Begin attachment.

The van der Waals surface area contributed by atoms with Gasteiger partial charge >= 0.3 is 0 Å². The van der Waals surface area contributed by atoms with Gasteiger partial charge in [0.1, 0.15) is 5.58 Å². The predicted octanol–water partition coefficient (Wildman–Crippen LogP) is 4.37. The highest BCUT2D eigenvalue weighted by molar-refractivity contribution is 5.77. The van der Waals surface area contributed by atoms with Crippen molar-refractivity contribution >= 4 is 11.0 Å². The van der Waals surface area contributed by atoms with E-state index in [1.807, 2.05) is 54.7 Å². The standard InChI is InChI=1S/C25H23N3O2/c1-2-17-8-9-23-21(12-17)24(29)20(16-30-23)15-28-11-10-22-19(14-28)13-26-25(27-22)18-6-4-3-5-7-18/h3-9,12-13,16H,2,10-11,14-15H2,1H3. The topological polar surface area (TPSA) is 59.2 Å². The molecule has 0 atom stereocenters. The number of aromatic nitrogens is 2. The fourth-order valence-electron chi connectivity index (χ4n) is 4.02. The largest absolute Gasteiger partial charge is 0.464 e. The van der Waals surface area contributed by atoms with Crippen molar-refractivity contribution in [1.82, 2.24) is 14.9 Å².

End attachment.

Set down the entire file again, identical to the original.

The van der Waals surface area contributed by atoms with Gasteiger partial charge >= 0.3 is 0 Å². The van der Waals surface area contributed by atoms with Gasteiger partial charge in [0.1, 0.15) is 5.58 Å². The predicted octanol–water partition coefficient (Wildman–Crippen LogP) is 4.37. The highest BCUT2D eigenvalue weighted by molar-refractivity contribution is 5.77. The van der Waals surface area contributed by atoms with Crippen molar-refractivity contribution >= 4 is 11.0 Å². The van der Waals surface area contributed by atoms with E-state index in [1.807, 2.05) is 54.7 Å². The standard InChI is InChI=1S/C25H23N3O2/c1-2-17-8-9-23-21(12-17)24(29)20(16-30-23)15-28-11-10-22-19(14-28)13-26-25(27-22)18-6-4-3-5-7-18/h3-9,12-13,16H,2,10-11,14-15H2,1H3. The topological polar surface area (TPSA) is 59.2 Å². The molecule has 0 atom stereocenters. The number of aromatic nitrogens is 2. The fourth-order valence-electron chi connectivity index (χ4n) is 4.02. The largest absolute Gasteiger partial charge is 0.464 e. The van der Waals surface area contributed by atoms with Crippen molar-refractivity contribution in [1.82, 2.24) is 14.9 Å².